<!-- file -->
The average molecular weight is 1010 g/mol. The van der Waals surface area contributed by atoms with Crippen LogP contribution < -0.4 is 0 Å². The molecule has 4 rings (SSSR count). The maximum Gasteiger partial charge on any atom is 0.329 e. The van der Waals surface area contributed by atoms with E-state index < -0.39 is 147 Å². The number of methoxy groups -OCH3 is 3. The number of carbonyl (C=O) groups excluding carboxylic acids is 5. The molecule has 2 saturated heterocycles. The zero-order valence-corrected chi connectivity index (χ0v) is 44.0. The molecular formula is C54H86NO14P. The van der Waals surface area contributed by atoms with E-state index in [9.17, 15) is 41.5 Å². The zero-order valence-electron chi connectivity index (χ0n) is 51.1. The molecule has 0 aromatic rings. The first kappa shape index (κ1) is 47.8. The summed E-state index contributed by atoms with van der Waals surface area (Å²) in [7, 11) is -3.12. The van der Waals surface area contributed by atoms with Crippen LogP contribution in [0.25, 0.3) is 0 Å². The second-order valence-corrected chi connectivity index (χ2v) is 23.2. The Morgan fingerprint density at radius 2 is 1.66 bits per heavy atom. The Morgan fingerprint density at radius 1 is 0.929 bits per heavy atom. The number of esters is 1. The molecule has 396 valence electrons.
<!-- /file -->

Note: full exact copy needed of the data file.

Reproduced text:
The average molecular weight is 1010 g/mol. The van der Waals surface area contributed by atoms with Crippen LogP contribution < -0.4 is 0 Å². The molecule has 4 rings (SSSR count). The maximum Gasteiger partial charge on any atom is 0.329 e. The van der Waals surface area contributed by atoms with E-state index < -0.39 is 147 Å². The number of methoxy groups -OCH3 is 3. The number of carbonyl (C=O) groups excluding carboxylic acids is 5. The molecule has 2 saturated heterocycles. The zero-order valence-corrected chi connectivity index (χ0v) is 44.0. The molecular formula is C54H86NO14P. The van der Waals surface area contributed by atoms with E-state index in [9.17, 15) is 41.5 Å². The zero-order valence-electron chi connectivity index (χ0n) is 51.1. The molecule has 0 aromatic rings. The first kappa shape index (κ1) is 47.8. The summed E-state index contributed by atoms with van der Waals surface area (Å²) in [7, 11) is -3.12. The van der Waals surface area contributed by atoms with Crippen LogP contribution in [0.25, 0.3) is 0 Å². The second-order valence-corrected chi connectivity index (χ2v) is 23.2. The Morgan fingerprint density at radius 2 is 1.66 bits per heavy atom. The Morgan fingerprint density at radius 1 is 0.929 bits per heavy atom. The number of esters is 1. The molecule has 396 valence electrons.